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06 A ‘permanent identity’ that ‘cannot be duplicated’

The biometric identification—the fingerprints, photograph of the face and the iris scan—are supposedly a foolproof way of ensuing that the identity of the person. There are two problems here—one in data capture (permanence) and the other is data integrity (duplication).

Data capture is a Herculean task, apart from being a logistical nightmare (just think of the thousands villages without electricity, multiply that by the number of ration shops, thasildhars offices and banks… and you begin to get the idea). UIDAI itself seeks to update its database periodically, because the face changes, people grow up, grow old…. Not so well known is that fingerprints also change, and faster for manual labourers—the very section it is marketed as supposed to be helping, and in whose name everything is being done. So they will have to update their fingerprints much oftener than others—resulting in their losing a days wage (plus bribe costs) for each update.

Identification of ‘terrorists’—especially killed ones will not be enhanced by the use of biometrics. Fingerprints have a success rate of only 44% and an error rate of 22% even in controlled circumstances. The use of mehandi makes fingerprint comparison difficult, as the UIDAI Biometric standards committee itself admits (p52) Lawsonia Inermis (commonly known as henna or mehandi) can cause significant differences in the quality of fingerprint images. Widely used by women in the Indian sub-continent during festivals, henna is applied on hand/fingers and when applied, fingerprint sensors may not properly capture fingerprint features.

The iris scan is ineffective after death. Fingerprints are unreliable after rigor mortis, not to speak of conditions of mutilation after burns or decay in water. Iris changes periodically for those suffering from a variety of common diseases—retinopathy, chronic glaucoma, hypertension and diabetes. As a point of interest, India is the diabetes capital of the world, with 50.8 million Indians suffering from diabetes. By 2030, nearly 9% of Indians are likely to be affected from the disease.

About 35% of the population will not even be within acceptable limits of error in biometrics. The the iris does not stabilise before eight years of age and the fingerprints do not stabilise before 16 years. So children will not be covered with any degree of accuracy—and should be exempt from this futile exercise. But to ensure ‘profitability’ their biometrics are going to be captured any way. As UIDAI tells us, Aadhaar is ‘for every individual, including infants’.

Investment to monitor government schemes such as Sarv Shiksha Abhiyaan and Integrated Child Development Schemes will come to naught. Aadhaar cannot address the corruption or bogus claims. Even with Aadhaar, mothers can still claim to have delivered five babies in 60 days and claim Rs 1000 as incentive’—as they did in Bihar on July 2010. Ironically, since the biometrics of children are going to be captured any way we are actually adding another layer of corruption—a high tech one at that—because it will give an incentive for those collecting the biometrics to inflate the numbers.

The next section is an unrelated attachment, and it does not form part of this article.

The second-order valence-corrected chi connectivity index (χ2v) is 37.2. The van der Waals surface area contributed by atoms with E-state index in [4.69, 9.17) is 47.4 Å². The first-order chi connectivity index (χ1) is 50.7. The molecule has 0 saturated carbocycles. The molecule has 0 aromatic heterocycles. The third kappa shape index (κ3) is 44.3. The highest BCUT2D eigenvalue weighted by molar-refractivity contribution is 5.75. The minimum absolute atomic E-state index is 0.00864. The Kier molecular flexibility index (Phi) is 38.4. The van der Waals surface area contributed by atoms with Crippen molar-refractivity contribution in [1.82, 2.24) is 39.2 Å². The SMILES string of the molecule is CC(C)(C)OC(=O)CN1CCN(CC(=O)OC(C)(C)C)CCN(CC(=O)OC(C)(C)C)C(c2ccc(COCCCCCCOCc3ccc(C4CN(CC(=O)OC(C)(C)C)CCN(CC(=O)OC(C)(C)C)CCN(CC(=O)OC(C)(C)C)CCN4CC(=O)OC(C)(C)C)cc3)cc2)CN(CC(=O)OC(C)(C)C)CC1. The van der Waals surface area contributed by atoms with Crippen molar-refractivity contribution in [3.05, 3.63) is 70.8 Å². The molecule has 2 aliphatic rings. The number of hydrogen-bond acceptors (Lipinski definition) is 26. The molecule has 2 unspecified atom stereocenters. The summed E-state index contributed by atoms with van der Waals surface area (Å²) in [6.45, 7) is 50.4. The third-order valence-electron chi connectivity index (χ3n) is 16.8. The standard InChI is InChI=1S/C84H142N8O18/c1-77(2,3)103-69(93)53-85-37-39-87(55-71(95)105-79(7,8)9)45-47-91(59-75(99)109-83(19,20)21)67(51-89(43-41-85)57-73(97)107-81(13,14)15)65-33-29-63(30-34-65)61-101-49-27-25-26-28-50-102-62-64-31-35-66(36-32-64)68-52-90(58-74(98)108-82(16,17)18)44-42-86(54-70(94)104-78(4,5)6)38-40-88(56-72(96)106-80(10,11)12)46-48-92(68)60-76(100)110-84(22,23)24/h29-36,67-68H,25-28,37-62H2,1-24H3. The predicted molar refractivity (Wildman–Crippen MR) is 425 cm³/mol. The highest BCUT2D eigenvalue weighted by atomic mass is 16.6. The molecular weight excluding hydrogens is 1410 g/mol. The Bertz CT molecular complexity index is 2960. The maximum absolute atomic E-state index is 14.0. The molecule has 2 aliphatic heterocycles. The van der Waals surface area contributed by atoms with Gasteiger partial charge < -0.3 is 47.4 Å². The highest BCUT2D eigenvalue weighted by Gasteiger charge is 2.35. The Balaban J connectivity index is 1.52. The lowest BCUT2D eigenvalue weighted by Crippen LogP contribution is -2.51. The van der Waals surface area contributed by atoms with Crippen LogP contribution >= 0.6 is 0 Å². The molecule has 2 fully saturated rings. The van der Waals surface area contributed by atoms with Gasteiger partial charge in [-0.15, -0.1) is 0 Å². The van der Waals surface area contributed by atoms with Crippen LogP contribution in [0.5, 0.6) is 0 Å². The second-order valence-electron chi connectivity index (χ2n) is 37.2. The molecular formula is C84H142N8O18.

The case of Keralam is intriguing, and a pointer to what would happen. As usual, UIDAI relies on others—called registrars—to do their data collection. The registrars are free to collect whatever other information they want, so long as they collect the stipulated demographic and biometric data for UIDAI. In Keralam, not only are the registrars IT@School collecting the biometrics of six million students, but they are also collecting the class and roll number into their Student Management System. It is certain that such data will not be erased, leading to privacy and security concerns. This certainly is not the ‘black database [that] no one can read from’ as promised by Nilekani. This process is called ‘creeping functionality’. In this case it is by design since though UIDAI will ‘only’ give the number, the government is making it mandatory for opening back accounts etc.

The draft NID Bill even has provision for other enrolling agencies—an agency appointed by the Authority or by the Registrars, as the case may be, for collecting information under this Act (2i)—meaning an infinite spiral of sub-contracting. It is the contractor with the lowest skills that will win the bid and become the enrolling agent—and he will give it to a 10 standard fail person to do the actual work. Even the premier snooping agency, the National Technical Research Organisation the actual operators listening in are lowly-paid officials earning about Rs 8,000 to Rs 10,000. They can cause immense harm and blackmail people they are tapping. Not all will be Nilekanis sitting there. Guess which way accountability is going?

A critical part of it all is data collection. The [Biometrics Standards] Committee feels that the UIDAI should collect photograph and ten fingerprints as per ISO standards. The people collecting this data are going to be from the lowest quotation contractor. A look at the mess for the voter ID cards is a pointer in the direction.

The biometrics are difficult to replace for the ordinary citizen, yet easy for the government and criminals. The duplication and falsification software already exists, for fingerprints, iris scans and for the face. At the moment it is a bit expensive, about Rs 1500 per iris, but it will not always remain so. The economies of scale will kick in. When many people want to duplicate, it will become cheaper in the grey market. In case of computerising railway ticketing, the investment to hack and block book is disproportionate to the returns. In the case of the UIDAI goldmine, any investment will be worth it. Once hacked, the cost of duplication is so low that we will probably have people selling it for Rs 30 on the sidewalks of Kathmandu, and under Rs 10 in Burma Bazaar.